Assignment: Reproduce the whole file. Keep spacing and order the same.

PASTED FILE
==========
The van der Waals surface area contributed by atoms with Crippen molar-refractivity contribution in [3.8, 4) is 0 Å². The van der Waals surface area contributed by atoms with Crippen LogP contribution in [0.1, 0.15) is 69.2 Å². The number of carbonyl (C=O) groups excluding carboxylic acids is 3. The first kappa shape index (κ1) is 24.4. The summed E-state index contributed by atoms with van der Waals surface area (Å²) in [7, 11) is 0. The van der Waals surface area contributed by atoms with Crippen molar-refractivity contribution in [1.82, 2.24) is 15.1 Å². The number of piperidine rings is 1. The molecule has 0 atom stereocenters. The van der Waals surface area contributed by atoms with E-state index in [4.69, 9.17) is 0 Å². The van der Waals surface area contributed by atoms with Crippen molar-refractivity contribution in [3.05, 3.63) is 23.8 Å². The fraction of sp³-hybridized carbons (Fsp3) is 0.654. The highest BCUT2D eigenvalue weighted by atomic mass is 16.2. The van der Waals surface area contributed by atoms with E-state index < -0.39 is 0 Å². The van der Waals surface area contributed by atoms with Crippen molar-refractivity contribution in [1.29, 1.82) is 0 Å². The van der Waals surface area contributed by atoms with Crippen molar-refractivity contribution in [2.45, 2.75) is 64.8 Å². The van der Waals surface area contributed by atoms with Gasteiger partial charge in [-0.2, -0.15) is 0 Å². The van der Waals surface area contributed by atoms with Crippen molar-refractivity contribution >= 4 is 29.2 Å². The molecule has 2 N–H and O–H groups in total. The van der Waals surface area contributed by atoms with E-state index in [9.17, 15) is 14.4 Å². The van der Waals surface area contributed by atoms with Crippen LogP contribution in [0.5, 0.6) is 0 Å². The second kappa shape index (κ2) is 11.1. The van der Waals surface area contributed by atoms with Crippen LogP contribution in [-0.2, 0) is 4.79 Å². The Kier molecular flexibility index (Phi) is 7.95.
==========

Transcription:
The van der Waals surface area contributed by atoms with Crippen molar-refractivity contribution in [3.8, 4) is 0 Å². The van der Waals surface area contributed by atoms with Crippen LogP contribution in [0.1, 0.15) is 69.2 Å². The number of carbonyl (C=O) groups excluding carboxylic acids is 3. The first kappa shape index (κ1) is 24.4. The summed E-state index contributed by atoms with van der Waals surface area (Å²) in [7, 11) is 0. The van der Waals surface area contributed by atoms with Crippen molar-refractivity contribution in [1.82, 2.24) is 15.1 Å². The number of piperidine rings is 1. The molecule has 0 atom stereocenters. The van der Waals surface area contributed by atoms with E-state index in [4.69, 9.17) is 0 Å². The van der Waals surface area contributed by atoms with Crippen molar-refractivity contribution in [3.05, 3.63) is 23.8 Å². The fraction of sp³-hybridized carbons (Fsp3) is 0.654. The highest BCUT2D eigenvalue weighted by atomic mass is 16.2. The van der Waals surface area contributed by atoms with E-state index < -0.39 is 0 Å². The van der Waals surface area contributed by atoms with Crippen molar-refractivity contribution in [1.29, 1.82) is 0 Å². The van der Waals surface area contributed by atoms with Crippen molar-refractivity contribution in [2.45, 2.75) is 64.8 Å². The van der Waals surface area contributed by atoms with Gasteiger partial charge in [-0.2, -0.15) is 0 Å². The van der Waals surface area contributed by atoms with Crippen molar-refractivity contribution >= 4 is 29.2 Å². The molecule has 2 N–H and O–H groups in total. The van der Waals surface area contributed by atoms with E-state index in [9.17, 15) is 14.4 Å². The van der Waals surface area contributed by atoms with Crippen LogP contribution in [0.5, 0.6) is 0 Å². The second kappa shape index (κ2) is 11.1. The van der Waals surface area contributed by atoms with Crippen LogP contribution in [-0.2, 0) is 4.79 Å². The Kier molecular flexibility index (Phi) is 7.95.